Our Readers' Opinions
September 13, 2016
No tribute to Luzette King

EDITOR: Brenton Smith’s outrageous “A tribute to Luzette King” in the Friday, September 9 issue of Searchlight cannot go unchallenged. According to Mr Smith:

“Luzette, to me, is a very courageous woman who holds steadfast in what she believes. She is very knowledgeable on a wide range of issues.”{{more}}

To me, Ms King is no more than a mindless NDP ideological extremist, who parrots any and all the propaganda and conspiracy theories propagated by a party that has never been able to get its act together since Sir James Mitchell’s resignation as prime minister 16 years ago.

No matter how unlikely the disinformation, Ms King never hesitates to accept it as gospel truth, so extreme and irrational are her political opinions. Indeed, the very extremism of her faith is proof enough to her that she is right.

How else can one explain her irrational January 2016 statement that, “The ULP cannot prove to Vincentians and the world, beyond any doubt, that they did not steal the elections”?

Both logic and the law say that the burden lies with Ms King to provide the evidence that the ULP stole the election: When one party asserts a claim (the NDP’s assertion of election theft) that the other disputes (the ULP, not to mention the three external and impartial observer teams’ claim that the election was free and fair), the party who asserts the first claim has a burden of proof to justify or substantiate that claim. An argument from ignorance occurs when either an assertion is assumed to be true because it has not yet been proved false or a proposition is assumed to be false because it has not yet been proved true. Beyond a reasonable doubt, Ms King is guilty of presenting an argument from ignorance.

As for her reference to “beyond any doubt,” the term has no legal standing in SVG – or any other jurisdiction I am aware of: in criminal matters, the term used is “beyond a reasonable doubt” to convict people; in civil law, the standard is “a balance of probabilities.”

Using “beyond any doubt” as a criterion would be like asking an atheist to disprove the existence of God beyond any doubt using logic and/or concrete evidence, which would be just as impossible as asking a Christian to prove beyond any doubt that Jesus was the Son of God.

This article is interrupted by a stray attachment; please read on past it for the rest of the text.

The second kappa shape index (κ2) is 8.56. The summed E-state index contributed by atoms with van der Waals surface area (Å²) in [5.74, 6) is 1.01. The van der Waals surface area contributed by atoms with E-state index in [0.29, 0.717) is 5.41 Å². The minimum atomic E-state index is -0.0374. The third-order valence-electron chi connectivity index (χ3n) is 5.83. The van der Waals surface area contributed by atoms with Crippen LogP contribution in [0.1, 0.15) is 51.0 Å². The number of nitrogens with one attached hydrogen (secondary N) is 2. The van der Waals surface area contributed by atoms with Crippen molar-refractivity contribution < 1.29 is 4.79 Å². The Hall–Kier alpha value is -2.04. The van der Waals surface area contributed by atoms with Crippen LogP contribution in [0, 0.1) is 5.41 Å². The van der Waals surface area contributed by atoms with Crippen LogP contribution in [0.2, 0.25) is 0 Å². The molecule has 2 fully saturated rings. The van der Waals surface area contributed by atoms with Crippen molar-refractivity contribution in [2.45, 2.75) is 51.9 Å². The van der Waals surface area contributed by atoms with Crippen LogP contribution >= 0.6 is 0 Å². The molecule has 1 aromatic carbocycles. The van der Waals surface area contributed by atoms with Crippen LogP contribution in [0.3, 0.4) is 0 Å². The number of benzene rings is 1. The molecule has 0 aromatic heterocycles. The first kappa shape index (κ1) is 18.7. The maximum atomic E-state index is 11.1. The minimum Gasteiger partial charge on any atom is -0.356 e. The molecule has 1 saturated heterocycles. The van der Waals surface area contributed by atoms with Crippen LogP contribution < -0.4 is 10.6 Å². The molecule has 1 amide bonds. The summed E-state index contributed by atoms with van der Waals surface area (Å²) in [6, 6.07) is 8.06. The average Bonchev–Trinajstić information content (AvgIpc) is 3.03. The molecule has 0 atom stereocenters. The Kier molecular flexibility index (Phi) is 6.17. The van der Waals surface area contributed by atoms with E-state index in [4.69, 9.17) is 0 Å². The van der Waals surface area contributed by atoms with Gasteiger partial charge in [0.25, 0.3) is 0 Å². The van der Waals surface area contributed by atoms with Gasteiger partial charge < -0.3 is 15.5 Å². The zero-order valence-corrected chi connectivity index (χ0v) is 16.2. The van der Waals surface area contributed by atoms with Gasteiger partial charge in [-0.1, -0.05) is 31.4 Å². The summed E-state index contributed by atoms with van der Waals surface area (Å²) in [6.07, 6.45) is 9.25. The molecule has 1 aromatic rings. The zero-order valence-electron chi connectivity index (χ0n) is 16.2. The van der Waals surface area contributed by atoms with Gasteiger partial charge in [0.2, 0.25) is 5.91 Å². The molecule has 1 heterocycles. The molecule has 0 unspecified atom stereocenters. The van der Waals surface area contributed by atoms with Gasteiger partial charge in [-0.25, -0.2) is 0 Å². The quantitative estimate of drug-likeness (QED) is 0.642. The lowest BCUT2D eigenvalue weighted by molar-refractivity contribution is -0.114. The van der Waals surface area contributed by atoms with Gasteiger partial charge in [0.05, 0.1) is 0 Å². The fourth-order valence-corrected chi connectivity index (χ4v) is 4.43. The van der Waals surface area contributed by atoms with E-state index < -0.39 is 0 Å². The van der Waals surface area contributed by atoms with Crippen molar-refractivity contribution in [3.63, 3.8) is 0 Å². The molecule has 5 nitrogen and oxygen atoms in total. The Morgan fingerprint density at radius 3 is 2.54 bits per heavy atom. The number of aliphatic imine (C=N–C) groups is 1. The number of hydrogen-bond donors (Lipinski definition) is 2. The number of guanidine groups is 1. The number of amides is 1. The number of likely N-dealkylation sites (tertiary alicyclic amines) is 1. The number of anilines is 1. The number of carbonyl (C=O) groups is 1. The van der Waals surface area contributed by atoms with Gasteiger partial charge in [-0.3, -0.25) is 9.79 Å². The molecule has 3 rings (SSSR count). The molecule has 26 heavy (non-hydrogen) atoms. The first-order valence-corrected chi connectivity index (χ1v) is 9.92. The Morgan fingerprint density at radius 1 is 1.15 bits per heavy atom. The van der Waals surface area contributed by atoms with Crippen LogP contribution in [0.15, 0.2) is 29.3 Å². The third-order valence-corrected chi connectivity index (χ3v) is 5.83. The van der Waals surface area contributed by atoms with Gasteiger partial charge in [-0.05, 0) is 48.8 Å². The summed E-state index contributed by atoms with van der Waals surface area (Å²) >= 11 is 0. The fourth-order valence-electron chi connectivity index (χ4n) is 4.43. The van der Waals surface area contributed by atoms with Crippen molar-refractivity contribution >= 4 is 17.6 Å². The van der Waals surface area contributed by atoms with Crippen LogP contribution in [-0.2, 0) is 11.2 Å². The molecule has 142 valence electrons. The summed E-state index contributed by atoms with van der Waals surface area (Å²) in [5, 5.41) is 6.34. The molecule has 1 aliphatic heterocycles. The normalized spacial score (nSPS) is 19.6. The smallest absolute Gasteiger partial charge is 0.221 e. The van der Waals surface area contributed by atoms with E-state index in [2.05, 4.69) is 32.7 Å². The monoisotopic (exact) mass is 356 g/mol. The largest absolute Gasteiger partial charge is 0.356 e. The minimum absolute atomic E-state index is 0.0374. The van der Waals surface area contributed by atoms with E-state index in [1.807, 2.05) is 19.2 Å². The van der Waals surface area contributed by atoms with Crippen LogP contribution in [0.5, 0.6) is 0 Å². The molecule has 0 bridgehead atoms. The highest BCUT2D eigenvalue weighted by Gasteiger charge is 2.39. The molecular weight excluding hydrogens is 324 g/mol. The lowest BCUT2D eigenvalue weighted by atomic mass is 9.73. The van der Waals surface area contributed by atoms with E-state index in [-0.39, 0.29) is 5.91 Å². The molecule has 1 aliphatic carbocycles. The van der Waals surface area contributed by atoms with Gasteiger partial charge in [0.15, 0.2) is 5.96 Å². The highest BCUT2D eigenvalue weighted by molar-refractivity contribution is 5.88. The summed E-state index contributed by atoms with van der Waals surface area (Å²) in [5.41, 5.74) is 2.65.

Given her mindset and reasoning skills, no wonder that Ms King has been roundly “scorned and ridiculed by many,” as Brenton Smith claims.

Still, to the uneducated and foolish devotees of Nice Radio, the NDP’s propaganda machine, Ms King is a fount of wisdom.

All this goes to show is that Ms King, acolytes like Brenton Smith, who don’t seem to know the difference between belief and knowledge, and the ruling elite of the NDP have neither logic nor the law on their side, only raw emotion and a hunger for power and glory.

The same Sir James, one of the longest-serving prime ministers in Caribbean history and a man who did not tolerate fools gladly, surely would never have allowed such a woman to be the party’s main street-level standard bearer, yet another reason to question the fitness of the current motley crew of party bigwigs to rule our country.

Finally, Mr Smith’s shameful comparison of Luzette King to iconic American freedom fighter Rosa Parks cannot be allowed to stand. Shame on him for scurrilously equating the two women.

Rosa Parks was a gentle and humble civil rights activist, who fought for the end of segregation and other forms of racial oppression that degraded and marginalized Black people in the southern United States during the 1950s; Luzette King is no more than an insignificant power-hungry sore loser, a loose cannon party hack, fighting only for that fraction of Vincentian society who happen to parade in yellow T-shirts.

But I suppose we should at least be grateful that Mr Smith refrained from comparing Ms King to Mother Teresa or the Virgin Mary!

C ben-David